Budweiser has the most patriotic advertising campaign of any other non-public (government) entity. That is undeniable. However, in a brave new world of quality beer, are advertising niches or gimmicks enough to sell traditional domestic beer?
Every summer, Budweiser switches up the label of its flagship beer to reflect patriotic imagery like the Statue of Liberty and the American flag. This year, it upped the ante by rebranding the beer itself, changing the brew’s name to “America.”
From a marketing perspective, the campaign looked headed for a resounding success: YouGov BrandIndex measured consumer word of mouth, ad awareness, and purchase consideration around the time of the campaign’s debut and found that all three metrics rose.
But since then, the early fizz has gone flat. In a new poll of 16,000 adults 21 and older, YouGov found that ad awareness peaked on June 1 but had fallen by five percentage points by early July. Purchase consideration — that is, whether someone would consider Budweiser (er, America) the next time they bought beer — peaked at 16% on June 1, which was even higher than around the time of the Super Bowl. Since then, though, it’s dropped to 11%, which YouGov noted is the year’s low.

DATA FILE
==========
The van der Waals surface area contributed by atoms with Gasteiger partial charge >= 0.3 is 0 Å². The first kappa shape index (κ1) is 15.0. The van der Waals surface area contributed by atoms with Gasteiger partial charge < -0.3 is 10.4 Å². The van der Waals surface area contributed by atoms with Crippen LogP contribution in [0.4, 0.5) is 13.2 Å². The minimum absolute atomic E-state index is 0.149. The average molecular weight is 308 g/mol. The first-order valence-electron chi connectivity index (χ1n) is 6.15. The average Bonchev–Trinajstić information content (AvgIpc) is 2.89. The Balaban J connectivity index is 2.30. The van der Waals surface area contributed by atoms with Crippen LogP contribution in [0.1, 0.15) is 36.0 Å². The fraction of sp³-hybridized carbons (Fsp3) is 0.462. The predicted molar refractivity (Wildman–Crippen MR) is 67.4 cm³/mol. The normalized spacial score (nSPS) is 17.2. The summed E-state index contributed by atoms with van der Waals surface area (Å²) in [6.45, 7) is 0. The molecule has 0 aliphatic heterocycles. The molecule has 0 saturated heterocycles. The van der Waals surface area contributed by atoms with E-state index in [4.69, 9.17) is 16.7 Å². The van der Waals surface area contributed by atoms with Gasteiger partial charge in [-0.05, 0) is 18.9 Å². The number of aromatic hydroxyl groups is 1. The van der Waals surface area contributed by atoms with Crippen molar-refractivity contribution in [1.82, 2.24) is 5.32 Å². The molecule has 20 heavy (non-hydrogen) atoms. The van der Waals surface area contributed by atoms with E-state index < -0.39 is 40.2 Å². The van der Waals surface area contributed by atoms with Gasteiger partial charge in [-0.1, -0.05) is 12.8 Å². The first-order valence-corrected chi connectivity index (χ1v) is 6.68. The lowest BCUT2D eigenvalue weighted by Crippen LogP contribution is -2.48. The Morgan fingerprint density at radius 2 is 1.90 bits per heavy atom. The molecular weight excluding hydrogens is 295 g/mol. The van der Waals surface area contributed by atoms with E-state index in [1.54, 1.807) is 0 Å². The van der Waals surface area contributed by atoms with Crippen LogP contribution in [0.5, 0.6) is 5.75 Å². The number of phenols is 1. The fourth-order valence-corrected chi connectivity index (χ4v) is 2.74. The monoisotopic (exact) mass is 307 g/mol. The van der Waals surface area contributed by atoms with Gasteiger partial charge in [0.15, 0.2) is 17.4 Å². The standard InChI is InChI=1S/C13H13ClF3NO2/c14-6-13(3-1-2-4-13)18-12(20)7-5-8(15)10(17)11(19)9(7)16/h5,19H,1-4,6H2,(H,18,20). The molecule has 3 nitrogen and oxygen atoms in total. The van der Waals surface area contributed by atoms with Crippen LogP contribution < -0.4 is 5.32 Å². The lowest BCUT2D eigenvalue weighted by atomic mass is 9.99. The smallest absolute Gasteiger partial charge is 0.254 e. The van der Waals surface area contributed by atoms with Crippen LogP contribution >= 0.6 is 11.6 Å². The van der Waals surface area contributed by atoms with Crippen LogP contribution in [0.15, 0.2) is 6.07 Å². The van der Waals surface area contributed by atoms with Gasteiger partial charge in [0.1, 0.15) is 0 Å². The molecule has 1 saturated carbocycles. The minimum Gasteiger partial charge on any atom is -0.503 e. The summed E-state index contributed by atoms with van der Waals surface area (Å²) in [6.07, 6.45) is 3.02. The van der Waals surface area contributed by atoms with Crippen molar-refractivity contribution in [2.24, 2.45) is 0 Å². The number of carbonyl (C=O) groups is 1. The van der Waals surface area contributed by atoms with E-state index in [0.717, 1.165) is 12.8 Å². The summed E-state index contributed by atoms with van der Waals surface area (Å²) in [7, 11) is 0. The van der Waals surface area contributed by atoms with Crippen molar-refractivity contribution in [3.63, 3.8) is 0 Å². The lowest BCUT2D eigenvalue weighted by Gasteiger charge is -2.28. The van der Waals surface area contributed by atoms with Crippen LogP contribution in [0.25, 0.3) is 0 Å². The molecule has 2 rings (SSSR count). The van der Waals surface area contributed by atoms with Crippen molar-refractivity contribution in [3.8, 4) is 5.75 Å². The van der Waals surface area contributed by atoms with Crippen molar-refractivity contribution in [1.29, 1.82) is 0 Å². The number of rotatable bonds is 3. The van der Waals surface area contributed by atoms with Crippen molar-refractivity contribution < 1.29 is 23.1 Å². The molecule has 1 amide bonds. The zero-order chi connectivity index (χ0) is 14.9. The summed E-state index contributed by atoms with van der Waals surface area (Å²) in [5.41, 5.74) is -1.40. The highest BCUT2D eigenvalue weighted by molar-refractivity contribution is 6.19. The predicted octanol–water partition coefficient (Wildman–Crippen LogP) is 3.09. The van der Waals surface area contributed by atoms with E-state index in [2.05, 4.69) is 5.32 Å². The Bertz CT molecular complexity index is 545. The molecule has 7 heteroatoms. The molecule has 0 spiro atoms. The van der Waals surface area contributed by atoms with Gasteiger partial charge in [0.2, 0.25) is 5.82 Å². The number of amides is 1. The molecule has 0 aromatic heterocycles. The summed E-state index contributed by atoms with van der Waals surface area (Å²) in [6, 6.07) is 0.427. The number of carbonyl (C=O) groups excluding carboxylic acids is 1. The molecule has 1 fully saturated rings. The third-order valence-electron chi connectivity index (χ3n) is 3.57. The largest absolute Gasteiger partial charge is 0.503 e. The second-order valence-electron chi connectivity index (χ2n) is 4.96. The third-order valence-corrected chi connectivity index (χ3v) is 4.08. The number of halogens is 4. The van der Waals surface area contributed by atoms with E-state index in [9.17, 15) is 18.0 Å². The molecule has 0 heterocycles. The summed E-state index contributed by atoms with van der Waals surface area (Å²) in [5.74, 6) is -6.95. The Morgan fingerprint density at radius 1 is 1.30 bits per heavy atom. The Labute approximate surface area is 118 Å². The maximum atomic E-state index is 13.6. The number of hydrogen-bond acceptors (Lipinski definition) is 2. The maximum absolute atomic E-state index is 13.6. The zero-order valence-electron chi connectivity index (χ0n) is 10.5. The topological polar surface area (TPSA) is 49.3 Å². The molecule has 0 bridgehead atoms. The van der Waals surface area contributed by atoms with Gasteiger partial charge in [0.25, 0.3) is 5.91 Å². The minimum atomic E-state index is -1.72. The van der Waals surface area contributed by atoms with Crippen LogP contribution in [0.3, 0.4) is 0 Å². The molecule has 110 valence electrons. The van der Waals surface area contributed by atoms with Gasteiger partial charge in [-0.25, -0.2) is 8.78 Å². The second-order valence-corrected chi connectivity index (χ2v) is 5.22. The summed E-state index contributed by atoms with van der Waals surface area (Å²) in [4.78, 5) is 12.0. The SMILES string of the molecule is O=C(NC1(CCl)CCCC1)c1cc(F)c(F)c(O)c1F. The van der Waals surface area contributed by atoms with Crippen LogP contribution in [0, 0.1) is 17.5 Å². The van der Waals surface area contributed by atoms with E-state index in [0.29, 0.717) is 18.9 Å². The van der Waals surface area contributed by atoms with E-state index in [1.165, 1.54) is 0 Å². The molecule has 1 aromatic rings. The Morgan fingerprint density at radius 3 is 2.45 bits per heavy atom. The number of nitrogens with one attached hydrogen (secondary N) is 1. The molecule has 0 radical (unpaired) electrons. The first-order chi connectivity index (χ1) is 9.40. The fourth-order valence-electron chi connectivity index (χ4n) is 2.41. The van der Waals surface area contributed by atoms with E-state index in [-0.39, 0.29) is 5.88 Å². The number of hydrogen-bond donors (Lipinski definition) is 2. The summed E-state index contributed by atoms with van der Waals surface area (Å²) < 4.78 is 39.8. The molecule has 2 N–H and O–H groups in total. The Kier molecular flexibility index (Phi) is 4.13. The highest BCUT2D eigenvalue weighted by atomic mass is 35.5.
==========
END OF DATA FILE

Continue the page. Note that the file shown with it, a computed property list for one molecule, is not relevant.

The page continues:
“Budweiser has so far been unable to sustain its initial consumer perception bump,” the company said in a statement.
Time suspects it’s because Budweiser is no longer owned by an American company. Perhaps. Maybe it’s getting harder and harder to pitch old domestic beers to the modern flavor awakened palette.
It’s just going to take more than clever marketing or packaging to sell beer now. Actually, you can’t sell anything that way anymore. Americans aren’t exactly as brand loyal as they used to be, and they are less-likely to ‘trade down’ in quality even in cases of economic turmoil.
In other words, Americans are looking for quality more and more over brand loyalty. When they find it, they don’t let it go.
If you have a clever package, or advertising campaign, we will give you a shot. If you don’t knock it out of the park, however, we bounce.
The ‘America’ campaign seems to have fallen victim to the very thing powering the beer industry right now … discerning tastes. Bud is Bud, and we all know it. We love the company, in spirit, and want to support it. Ultimately, their appeal to patriotism and advocacy for causes we support will get us to buy a few Budweisers. It won’t turn us into loyal repeat customers.